Posted by: londontosydneybybike | October 11, 2010

Do the Chinese have something against flat roads?! Xi’an to Chengdu

After one more day in Xi’an – during which we explored the vibrant Muslim quarter and tried to cycle round the city walls but didn’t because the miserable jobsworths’ at the entrance wouldn’t let us take our own bikes up there, only bikes rented there – we headed off in the direction of Cheng’du, approximately 1000km to the southwest – and included an interesting moment when we were cycling along a main road and took the wrong turning at a roundabout, only to find ourselves on a half-built bit of road being used as a driving school. What with 20 odd cars being driven around by novice drivers, we got out of there quickly! Navigating out the city was not helped by the fact that most of the signs are only in Chinese, and most people that we stopped to ask insisted that they had no idea what we were asking (honestly, how many ways are there to say Cheng’du?) and laughed our request for help off. It must be said that the lack of signs that we can understand and the consistent view by Chinese people that they are not going to be able to understand a word we say, so why even bother trying to understand when you can laugh and walk away instead, has proved to be a bane when trying to navigate throughout China.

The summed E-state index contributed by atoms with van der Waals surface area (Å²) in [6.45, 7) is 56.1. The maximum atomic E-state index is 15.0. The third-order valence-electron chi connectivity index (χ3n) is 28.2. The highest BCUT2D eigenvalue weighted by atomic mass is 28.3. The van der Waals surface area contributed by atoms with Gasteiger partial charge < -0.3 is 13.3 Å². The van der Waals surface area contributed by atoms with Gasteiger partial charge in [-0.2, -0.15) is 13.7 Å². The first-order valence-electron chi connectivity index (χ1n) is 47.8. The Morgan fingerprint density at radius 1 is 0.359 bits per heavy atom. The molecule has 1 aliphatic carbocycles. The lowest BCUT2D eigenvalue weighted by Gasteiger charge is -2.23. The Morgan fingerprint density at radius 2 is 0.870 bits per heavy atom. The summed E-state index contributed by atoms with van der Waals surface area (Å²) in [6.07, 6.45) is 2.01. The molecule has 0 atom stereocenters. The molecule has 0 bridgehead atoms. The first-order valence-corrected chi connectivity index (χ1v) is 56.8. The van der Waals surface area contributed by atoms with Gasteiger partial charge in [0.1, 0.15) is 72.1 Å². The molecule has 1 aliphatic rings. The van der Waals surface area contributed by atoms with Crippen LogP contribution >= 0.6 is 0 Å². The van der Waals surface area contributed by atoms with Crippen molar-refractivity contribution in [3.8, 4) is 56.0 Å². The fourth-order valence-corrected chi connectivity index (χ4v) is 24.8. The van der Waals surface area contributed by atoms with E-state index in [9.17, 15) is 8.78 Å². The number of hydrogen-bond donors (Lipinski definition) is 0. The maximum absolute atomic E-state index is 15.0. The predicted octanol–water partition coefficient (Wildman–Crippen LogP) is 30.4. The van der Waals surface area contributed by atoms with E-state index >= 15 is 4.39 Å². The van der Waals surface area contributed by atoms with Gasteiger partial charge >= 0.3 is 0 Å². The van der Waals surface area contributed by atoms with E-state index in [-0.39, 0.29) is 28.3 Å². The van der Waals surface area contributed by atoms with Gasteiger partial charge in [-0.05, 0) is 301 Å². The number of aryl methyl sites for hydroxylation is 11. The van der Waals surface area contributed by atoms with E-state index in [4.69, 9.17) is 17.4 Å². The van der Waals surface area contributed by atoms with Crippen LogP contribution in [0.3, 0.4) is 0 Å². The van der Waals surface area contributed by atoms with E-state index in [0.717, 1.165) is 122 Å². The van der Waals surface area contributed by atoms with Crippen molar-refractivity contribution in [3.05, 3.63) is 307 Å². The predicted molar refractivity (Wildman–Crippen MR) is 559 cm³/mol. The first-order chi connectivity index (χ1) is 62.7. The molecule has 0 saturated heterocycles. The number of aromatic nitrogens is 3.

Eventually we found our way to the G108, the road we were looking for, and after 80 flat kilometres the road turned and headed uphill into the Heihe national park. Very quickly the scenery became quite spectacular, with the road winding along forested steep hills rising out of a wide river. It was quite foggy, but we found that added to the atmosphere. The road was very quiet and Pete found amusement for a while by shouting rude words and listening to the long echoes in the still air! We spent the night in basic accommodation, comfortable enough and a bargain 4 pounds. The following day was quite arduous, as the first 80km were solid uphill, albeit mostly not too steep. Again the road was quiet and we were delighted to see and hear monkeys in the trees as we got higher. Apparently the area is a good place to see pandas in the wild, but as we are planning on seeing them at the Cheng’du giant panda research base we decided to push on. The weather had not been in our favour – although the persistent drizzle did give us a chance to test out our new ponchos – but the next day it improved significantly and we had a great day cycling through beautiful hilly countryside. We encountered a large group of friendly motorcyclists who were out for a ride to enjoy the National Day holiday, a week-long bank holiday (why can’t we have these at home?!) that had just started. The day was marred, however, when just before lunch Christine’s bike fell over (she had put it on its stand while she bought a drink from a shop), and our camera fell out and broke. Not only that, about 5 minutes after we cycled off, Christine was stung in the mouth by a wasp sitting on the lip of her water bottle. The sting was on the inside of her lip so wasn’t dangerous, but it swelled up a lot so she looked like she had a fat lip for the rest of the day!